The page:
THE ECONOMY joined music down the tubes this week, but that didn’t stop a few tracks from rising out of the refuse of our broken financial futures and sticking to our rapidly filling eardrums. In the face of rising uncertainty and doubt in the coming days, I would like to offer one guarantee that you can rest easy in—Patrol’s weekly musical picks will always be a reliable investment of your Friday mornings.
To thank me for saving your hope in the future of counseling or to recommend different musical strategies for assisting the cold hearted emotionally bankrupt souls of this dying world, or just to tell me what a pretentious bastard I am, just drop me a line at email@example.com.
I’m a sad lonely little man.
Travis, "Something Anything"
I never bought into Travis. Nothing against the long-time Scot-rockers, I’ve just struggled to find something unique and authentic that would catch my eardrums and separate the easily listening musical fare from the rest of the world. “Something Anything” hardly provided that long missing love connection with boys from Glasgow with its two minutes and thirty one seconds of easily digestible, easily forgettable alt-rock. Not to hate on the band, but the entire track drives towards a climatic guitar solo that is beautiful, but hardly memorable.
Wikipedia tells me that these boys helped pave the way for bands like Snow Patrol, Coldplay and Keane—I see that as proof that the process of musical evolution is alive and well. If you love the band, salivation has already commenced in your ear drums but even if you’re like me, this song of the moment is still worth a listen.
Download: Something Anything
The latest creation of Apple’s commercial marketing geniuses pairs the new iPod nano commercial with the synth-pop of Brooklyn’s Chairlift. In the proud tradition of 1-2-3-(4,589) and the other pop songs burned into our sub-conscious by endless repetition and bright colorful images—“Bruises” is short, bouncy and cotton candy sweet.
With an endless supply of easily plagiarized lyrics, “I tried to do headstands for you…I’m permanently black and blue for you,” and Regina Spektor-like vocals, Chairlift has ensured that skinny jeaned boys will be mix taping American Apparel girls with this song for at least the next three months. Rather than sticking this on a disc, I’m waiting for someone to strip out the nearly obnoxious and tiresome bass line, and rework or remix the song around the simple lyrics and the peaceful vocals.
I’m thinking something original, like a cool soft wafting acoustic cover driven by an eclectic smoky voiced folk singer. Maybe throw the song in the background of a pseudo-intellectual existential drama-comedy and change people’s lives through the power of song. People should pay me for this brilliant analysis.
Milow, "AYO Technology (50 Cent)"
How many more of these songs can be made? Find a very possibly perverted popular rap song—strip out the rap, strip out the beat and then stick in a semi-unknown guitar strumming indie-artist with a sensitive soul and raccoon eyes. It’s a simple formula with astonishingly powerful short-term results. Milow becomes the latest addition to this club, with his iTunes chart topping cover of 50 Cent’s “AYO Technology.” There’s nothing surprising, nothing inventive about the cover, but it’s so freaking catchy and will see multiple plays on your computer.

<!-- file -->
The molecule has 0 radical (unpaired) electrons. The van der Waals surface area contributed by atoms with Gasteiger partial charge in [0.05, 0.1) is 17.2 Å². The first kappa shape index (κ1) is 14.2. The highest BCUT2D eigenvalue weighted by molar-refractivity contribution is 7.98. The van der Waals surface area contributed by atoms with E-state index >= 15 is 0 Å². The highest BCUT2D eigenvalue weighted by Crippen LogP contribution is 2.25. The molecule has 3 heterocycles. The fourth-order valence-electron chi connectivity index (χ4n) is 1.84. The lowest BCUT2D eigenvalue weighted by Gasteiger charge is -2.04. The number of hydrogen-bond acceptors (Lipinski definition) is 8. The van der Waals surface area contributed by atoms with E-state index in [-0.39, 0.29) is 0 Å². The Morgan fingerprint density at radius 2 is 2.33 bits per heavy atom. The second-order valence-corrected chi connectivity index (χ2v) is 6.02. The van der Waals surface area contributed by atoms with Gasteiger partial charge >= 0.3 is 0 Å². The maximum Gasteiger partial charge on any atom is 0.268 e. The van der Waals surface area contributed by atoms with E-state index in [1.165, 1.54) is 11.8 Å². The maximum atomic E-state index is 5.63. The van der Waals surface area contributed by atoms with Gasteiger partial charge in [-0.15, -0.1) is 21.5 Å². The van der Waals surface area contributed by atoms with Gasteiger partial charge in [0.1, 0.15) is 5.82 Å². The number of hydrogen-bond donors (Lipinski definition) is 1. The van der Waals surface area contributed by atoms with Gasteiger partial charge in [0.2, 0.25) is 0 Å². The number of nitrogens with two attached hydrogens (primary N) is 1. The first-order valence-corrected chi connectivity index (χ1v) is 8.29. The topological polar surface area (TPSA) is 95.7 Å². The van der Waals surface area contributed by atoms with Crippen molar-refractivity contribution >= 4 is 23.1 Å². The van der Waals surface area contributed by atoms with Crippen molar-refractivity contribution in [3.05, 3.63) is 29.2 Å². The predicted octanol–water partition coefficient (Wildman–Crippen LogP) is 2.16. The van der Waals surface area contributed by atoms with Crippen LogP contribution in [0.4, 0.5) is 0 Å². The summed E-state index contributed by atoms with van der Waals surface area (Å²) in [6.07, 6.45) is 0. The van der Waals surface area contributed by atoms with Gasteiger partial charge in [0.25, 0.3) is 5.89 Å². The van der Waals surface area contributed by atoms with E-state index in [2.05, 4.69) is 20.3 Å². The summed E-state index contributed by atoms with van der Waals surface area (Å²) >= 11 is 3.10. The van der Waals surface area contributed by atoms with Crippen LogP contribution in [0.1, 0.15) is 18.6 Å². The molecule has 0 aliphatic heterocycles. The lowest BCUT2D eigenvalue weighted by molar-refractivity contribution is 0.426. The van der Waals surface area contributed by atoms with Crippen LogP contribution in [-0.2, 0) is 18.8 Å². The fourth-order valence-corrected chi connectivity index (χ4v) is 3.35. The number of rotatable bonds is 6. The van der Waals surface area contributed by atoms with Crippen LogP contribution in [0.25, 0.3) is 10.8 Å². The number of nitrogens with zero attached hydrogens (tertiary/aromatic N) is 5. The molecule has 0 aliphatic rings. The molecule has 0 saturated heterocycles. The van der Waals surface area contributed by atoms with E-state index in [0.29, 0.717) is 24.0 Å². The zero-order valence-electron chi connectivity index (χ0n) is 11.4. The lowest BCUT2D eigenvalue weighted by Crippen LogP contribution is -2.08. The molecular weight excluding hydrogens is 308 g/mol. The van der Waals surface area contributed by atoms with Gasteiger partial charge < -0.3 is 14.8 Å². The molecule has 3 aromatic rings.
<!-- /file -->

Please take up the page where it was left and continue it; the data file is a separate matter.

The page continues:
Download: AYO Technology (50 Cent Cover)
The Mountain Goats and Kaki King, “Thank You Mario But Our Princess Is In Another Castle”
On the surface this sounds like one of the most pretentious glue sniffing indie song titles to roll across your computer screen, but take a deep breath and you begin to realize that absolute song writing genius that is John Darnielle. Written from the perspective of Toad, Darnielle manages to craft a simplistically powerful romantic ballad from inside the most popular video game of all-time.
The images and narrative constructed are consistent with the game but manages to take on a level of profundity and beauty with the final whispered harmony of King and Darnielle that hardly could be explained by the best efforts of Nintendo. “I told you the only thing I knew to say/through the bright ringing drone of 8-bit choirs…And when you came in, I could breath again.”
Kanye West, "Love Lockdown"
First impressions can be deceiving—that’s why we have redoes. When Kanye debuted “Love Lockdown” at the VMA’s, I called it a boring attempt at a love ballad. Apparently Kanye reads my brilliant pontificating because, lo and behold, on Tuesday he released a second studio version of the song that’s far more interesting than his tepid VMA performance. Complete with auto-tuner, simple piano chords, a rollicking percussion section and that distinctive bassline—Love Lockdown takes on a degree of urgency and sincerity that the original seemed to lack.
Download: Love Lockdown
In honor of Milow, I’ve compiled a few of my favorite rap songs that have received the acoustic-rock makeover. None of these songs will truly change the world of music (except for maybe Fold’s sadistically satirizing cover) but all of them are catchy, repeatable and will be screamed for at every subsequent concert that the artist is unfortunate enough to play in the next twenty years. Enjoy.
Ben Folds, "B*ches Ain’t Sh*t (Dr. Dre)"
Obadiah Parker, "Hey Ya (Outkast)"
(note: “Crazy” doesn’t count, because that song has been covered so many times, the original basically functions only as a template for covers)
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